Want to make your own custom yarn wall art without breaking the bank? Read on!
I've been eyeing those oh so boho yarn wall hangings for years now, but I never really committed to making one until I moved to my new space. Though these kinds of wall hangings have dropped in price recently, you still can't get a truly customized one, especially over 24in, for less than $80. My version costs approximately $30, and you could even get that down to $15 if you get some cheaper yarn.
Here's what you'll need, along with links to buy:
--- 1 wooden dowel, about .75in to 1.5in in diameter, and whatever width you'd like. I used a 48" one.
--- 4-6 bundles of thick yarn, depending on the width of the dowel you're using. When choosing your yarn, try to think of what your main color will be, and then pick 1-2 complementary accent colors. I ended up buying 2 bundles of my main color, two of the first accent, and one of the second accent.
My favorite is this brand:
--- Tape Measure
Now, on to the assembling...
1. Decide where you want the yarn to end
You'll want to have enough room at the end to tie your hanging thread. I decided to leave 7in on each side. Then, I cut some rope I had lying around tied it to each end, approximately 7in from the edges. I ended up looping this rope around a hanger and then hooking the hanger onto the back of a chair so I had something holding the dowel up for me.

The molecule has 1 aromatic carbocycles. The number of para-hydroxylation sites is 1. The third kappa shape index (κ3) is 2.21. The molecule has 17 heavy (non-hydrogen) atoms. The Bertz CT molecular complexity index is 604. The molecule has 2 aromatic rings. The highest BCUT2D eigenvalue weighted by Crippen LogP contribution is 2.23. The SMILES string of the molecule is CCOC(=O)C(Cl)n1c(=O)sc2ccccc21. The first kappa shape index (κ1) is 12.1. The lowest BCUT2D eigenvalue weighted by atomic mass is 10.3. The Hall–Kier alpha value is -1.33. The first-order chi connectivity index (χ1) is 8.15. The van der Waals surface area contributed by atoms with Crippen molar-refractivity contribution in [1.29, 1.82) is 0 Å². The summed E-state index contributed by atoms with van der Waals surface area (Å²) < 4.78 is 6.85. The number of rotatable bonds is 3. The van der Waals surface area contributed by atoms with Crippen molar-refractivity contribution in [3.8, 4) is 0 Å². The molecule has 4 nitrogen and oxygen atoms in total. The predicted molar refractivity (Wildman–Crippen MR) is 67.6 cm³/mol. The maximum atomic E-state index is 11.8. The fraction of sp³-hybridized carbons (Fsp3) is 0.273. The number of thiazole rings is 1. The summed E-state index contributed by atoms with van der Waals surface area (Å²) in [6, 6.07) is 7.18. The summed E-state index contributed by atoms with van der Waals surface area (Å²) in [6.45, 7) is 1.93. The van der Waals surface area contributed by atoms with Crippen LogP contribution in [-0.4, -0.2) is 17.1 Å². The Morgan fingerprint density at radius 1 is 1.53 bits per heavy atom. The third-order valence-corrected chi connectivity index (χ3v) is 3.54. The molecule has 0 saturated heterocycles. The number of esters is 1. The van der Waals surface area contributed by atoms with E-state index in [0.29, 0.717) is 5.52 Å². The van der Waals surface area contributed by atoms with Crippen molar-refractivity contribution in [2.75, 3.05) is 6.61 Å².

2. Get ready to cut a lot of yarn
First, determine the length you want for your wall hanging. I decided for convenience that I would have the yarn be approximately the length of the dowel, 48". Next you'll want to determine the pattern you'll use. You can check out Pinterest for inspo.
I found it useful to come up with quantities for each color. I arbitrarily decided on units of 7, so the main color I would do 28 in a row, then alternating 7 of accent 1, and accent 2 until I had 28 of those two, and then repeat the pattern. Really you can do whatever you want though!
The fastest way to get all your yarn cut is to make giant loops of it on your dowel, so that the top looks like this ^ and the bottom looks like the image below:
I knew that I wanted my edges pretty raw, aka different lengths, so I didn't worry too much about them being the exact length.
Next, you cut all of the bottom loops and voila, you have a bunch of long pieces of yarn looped over your dowel. Most likely you'll want to do this by color section.
3. Get knotty
This is the easiest and most boring part: tying the yarn to the dowel. I just did double knots, nothing fancy. I worked from right to left, pushing the knotted yarn to the right each time I finished a piece.
3. Embellish (or not)
I ended up keeping my wall hanging as unrefined as possible, because I felt the striped pieces added enough of an embellishment. Some people like to add braids, tassels, beads, all sorts of things to the yarn. Whatever works in your space!
And there you have it. With just a few supplies, a couple of hours, and a little bit of inspiration, you can have a wall hanging that only looks like you paid some artist $$$ for it.